It is notoriously difficult to obtain Social Security Disability Insurance (SSDI) benefits. The Social Security Administration (SSA) is so strict in its enforcement of rules and analysis of medical conditions that some people claim everyone gets denied at first.
A small percentage of applicants get approved when they initially apply, and others will get benefits when they appeal the first decision about their benefits. The standard to qualify is quite high. People need to have a condition that will last for a year or longer and that prevents them from working any job whatsoever.
For blue-collar workers who do heavy manual labor, there is a special rule that can help them get benefits more easily than certain other applicants.
How the SSA supports those who use their bodies for work
Doing heavy physical labor for years takes a toll on the body in a way that less-demanding careers, like sales work in an office, will not. The SSA will take someone’s previous work history into consideration when they determine whether they qualify for SSDI benefits or not.
Provided that a worker has at least 35 years’ worth of physical labor experience and only a marginal education, they may qualify under the worn-out worker rule. They can get disability benefits even if their condition may allow them to transfer to a less-demanding profession.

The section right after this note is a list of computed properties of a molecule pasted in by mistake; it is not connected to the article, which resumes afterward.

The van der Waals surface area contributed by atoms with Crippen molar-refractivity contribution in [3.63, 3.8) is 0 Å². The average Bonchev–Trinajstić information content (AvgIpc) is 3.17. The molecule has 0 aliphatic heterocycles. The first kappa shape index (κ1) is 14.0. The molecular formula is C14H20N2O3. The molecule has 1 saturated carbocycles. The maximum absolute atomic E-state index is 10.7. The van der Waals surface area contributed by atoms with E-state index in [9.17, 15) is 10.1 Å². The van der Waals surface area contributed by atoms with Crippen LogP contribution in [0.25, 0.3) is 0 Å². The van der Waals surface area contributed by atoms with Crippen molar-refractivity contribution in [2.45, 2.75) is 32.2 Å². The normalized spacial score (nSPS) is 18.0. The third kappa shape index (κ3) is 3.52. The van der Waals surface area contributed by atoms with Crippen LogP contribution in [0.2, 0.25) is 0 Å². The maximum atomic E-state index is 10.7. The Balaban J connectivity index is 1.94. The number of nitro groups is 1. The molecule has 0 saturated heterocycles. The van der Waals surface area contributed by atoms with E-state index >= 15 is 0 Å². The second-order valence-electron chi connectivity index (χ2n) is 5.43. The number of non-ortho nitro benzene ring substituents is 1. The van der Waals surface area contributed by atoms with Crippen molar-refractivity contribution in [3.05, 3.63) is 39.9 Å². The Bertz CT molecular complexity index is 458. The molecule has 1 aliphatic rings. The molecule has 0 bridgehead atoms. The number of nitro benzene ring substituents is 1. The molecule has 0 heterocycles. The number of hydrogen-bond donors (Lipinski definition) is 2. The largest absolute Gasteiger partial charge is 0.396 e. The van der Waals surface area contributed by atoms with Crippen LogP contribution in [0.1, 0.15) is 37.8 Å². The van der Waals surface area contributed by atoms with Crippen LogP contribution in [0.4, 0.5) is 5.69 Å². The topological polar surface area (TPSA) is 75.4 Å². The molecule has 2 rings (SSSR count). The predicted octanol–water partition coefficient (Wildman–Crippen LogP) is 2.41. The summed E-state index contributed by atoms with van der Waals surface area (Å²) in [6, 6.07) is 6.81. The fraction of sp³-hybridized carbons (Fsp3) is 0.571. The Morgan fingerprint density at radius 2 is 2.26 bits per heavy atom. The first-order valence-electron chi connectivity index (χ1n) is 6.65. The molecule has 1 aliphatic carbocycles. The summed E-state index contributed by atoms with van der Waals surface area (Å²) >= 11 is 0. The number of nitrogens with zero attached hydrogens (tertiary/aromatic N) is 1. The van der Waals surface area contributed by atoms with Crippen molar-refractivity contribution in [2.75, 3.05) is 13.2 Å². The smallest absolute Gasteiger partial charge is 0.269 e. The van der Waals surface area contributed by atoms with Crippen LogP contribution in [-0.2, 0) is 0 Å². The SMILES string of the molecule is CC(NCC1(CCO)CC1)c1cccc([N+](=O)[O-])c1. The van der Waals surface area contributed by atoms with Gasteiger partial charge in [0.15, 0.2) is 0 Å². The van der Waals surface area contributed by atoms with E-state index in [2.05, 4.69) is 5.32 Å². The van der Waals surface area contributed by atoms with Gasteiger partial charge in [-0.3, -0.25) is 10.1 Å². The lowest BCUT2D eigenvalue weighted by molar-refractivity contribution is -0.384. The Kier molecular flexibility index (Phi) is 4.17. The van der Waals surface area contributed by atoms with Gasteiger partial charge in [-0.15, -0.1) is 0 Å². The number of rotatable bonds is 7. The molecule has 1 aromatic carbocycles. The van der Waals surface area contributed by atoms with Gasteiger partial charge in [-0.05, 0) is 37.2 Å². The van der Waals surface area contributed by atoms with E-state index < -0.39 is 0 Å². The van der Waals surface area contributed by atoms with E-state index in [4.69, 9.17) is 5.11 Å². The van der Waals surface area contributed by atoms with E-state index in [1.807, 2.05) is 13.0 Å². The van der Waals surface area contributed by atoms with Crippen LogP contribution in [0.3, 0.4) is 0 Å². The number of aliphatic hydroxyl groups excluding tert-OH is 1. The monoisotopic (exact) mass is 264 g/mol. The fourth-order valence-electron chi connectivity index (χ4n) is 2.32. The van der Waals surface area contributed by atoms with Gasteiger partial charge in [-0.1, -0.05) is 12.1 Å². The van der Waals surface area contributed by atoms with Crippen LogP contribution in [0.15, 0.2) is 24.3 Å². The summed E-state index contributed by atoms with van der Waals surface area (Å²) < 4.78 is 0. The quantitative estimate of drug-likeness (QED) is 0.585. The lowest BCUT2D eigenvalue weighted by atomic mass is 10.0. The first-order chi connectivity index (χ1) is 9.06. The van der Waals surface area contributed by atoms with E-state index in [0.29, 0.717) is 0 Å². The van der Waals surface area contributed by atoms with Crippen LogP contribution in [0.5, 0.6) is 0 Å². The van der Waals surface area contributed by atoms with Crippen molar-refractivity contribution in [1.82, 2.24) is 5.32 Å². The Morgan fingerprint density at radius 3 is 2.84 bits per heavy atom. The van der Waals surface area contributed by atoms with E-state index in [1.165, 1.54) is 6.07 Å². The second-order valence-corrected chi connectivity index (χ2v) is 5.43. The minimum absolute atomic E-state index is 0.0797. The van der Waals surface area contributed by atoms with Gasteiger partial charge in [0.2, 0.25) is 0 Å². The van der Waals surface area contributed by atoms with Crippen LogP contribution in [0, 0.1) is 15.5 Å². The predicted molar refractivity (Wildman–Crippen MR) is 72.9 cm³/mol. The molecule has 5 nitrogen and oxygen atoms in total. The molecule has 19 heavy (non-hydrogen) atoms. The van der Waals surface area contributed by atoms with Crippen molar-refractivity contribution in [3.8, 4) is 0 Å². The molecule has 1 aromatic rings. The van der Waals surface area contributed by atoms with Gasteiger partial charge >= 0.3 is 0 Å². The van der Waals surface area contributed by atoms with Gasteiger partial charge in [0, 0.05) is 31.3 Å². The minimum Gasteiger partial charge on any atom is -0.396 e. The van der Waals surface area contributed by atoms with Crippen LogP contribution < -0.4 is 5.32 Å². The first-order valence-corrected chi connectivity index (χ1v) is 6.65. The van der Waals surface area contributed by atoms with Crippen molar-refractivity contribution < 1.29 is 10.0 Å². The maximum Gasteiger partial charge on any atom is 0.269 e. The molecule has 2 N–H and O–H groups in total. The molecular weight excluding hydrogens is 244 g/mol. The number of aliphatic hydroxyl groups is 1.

If your injury will prevent you from continuing to do the same work but would permit less-demanding job tasks, like working a cash register, you can qualify for SSDI despite the lower level of total physical impairment.
Complicated applications need more support and planning
If you hope to qualify for SSDI benefits by using the worn-out worker rule when you might be able to work as a cashier or greeter, you need to ensure that your application is thorough and provides the necessary documentation.
Any worker could benefit from having professional help when applying for SSDI benefits, but those who do physical labor for their job will need extra support in making a credible claim for benefits. Learning more about how SSDI benefits work can help you decide if it is time to apply and help you correct issues during an appeal.